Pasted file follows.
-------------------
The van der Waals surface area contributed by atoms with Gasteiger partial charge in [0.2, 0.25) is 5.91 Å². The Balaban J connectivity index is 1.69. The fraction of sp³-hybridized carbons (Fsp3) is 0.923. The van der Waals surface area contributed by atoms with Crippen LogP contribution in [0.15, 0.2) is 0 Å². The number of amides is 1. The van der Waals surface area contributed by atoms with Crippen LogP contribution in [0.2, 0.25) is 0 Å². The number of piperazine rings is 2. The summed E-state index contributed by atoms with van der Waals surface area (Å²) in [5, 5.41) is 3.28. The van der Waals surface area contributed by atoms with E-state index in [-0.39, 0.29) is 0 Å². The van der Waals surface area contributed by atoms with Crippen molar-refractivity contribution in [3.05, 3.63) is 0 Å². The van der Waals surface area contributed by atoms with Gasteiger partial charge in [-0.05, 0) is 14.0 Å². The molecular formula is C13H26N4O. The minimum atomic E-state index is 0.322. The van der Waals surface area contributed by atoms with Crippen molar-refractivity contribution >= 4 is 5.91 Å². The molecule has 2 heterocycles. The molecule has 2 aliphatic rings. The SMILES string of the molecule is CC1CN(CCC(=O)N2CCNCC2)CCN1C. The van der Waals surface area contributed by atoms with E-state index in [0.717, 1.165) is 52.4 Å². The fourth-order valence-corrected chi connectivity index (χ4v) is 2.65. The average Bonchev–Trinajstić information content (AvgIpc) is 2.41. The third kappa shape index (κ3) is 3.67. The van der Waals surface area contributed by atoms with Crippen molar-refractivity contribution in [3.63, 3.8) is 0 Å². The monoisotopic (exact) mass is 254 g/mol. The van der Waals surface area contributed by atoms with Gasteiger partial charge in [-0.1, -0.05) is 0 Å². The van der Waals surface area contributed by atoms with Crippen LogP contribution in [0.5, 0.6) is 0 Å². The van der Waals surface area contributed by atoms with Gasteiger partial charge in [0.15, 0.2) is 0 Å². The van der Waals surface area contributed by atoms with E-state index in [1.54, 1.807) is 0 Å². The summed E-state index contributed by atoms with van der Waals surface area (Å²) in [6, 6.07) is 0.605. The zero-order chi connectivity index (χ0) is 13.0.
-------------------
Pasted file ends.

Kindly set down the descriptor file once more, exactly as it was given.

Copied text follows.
The van der Waals surface area contributed by atoms with Gasteiger partial charge in [0.2, 0.25) is 5.91 Å². The Balaban J connectivity index is 1.69. The fraction of sp³-hybridized carbons (Fsp3) is 0.923. The van der Waals surface area contributed by atoms with Crippen LogP contribution in [0.15, 0.2) is 0 Å². The number of amides is 1. The van der Waals surface area contributed by atoms with Crippen LogP contribution in [0.2, 0.25) is 0 Å². The number of piperazine rings is 2. The summed E-state index contributed by atoms with van der Waals surface area (Å²) in [5, 5.41) is 3.28. The van der Waals surface area contributed by atoms with E-state index in [-0.39, 0.29) is 0 Å². The van der Waals surface area contributed by atoms with Crippen molar-refractivity contribution in [3.05, 3.63) is 0 Å². The van der Waals surface area contributed by atoms with Gasteiger partial charge in [-0.05, 0) is 14.0 Å². The molecular formula is C13H26N4O. The minimum atomic E-state index is 0.322. The van der Waals surface area contributed by atoms with Crippen molar-refractivity contribution >= 4 is 5.91 Å². The molecule has 2 heterocycles. The molecule has 2 aliphatic rings. The SMILES string of the molecule is CC1CN(CCC(=O)N2CCNCC2)CCN1C. The van der Waals surface area contributed by atoms with E-state index in [0.717, 1.165) is 52.4 Å². The fourth-order valence-corrected chi connectivity index (χ4v) is 2.65. The average Bonchev–Trinajstić information content (AvgIpc) is 2.41. The third kappa shape index (κ3) is 3.67. The van der Waals surface area contributed by atoms with Crippen molar-refractivity contribution in [3.63, 3.8) is 0 Å². The monoisotopic (exact) mass is 254 g/mol. The van der Waals surface area contributed by atoms with Gasteiger partial charge in [-0.1, -0.05) is 0 Å². The van der Waals surface area contributed by atoms with Crippen LogP contribution in [0.5, 0.6) is 0 Å². The van der Waals surface area contributed by atoms with Gasteiger partial charge in [0.15, 0.2) is 0 Å². The van der Waals surface area contributed by atoms with E-state index in [1.54, 1.807) is 0 Å². The summed E-state index contributed by atoms with van der Waals surface area (Å²) in [6, 6.07) is 0.605. The zero-order chi connectivity index (χ0) is 13.0.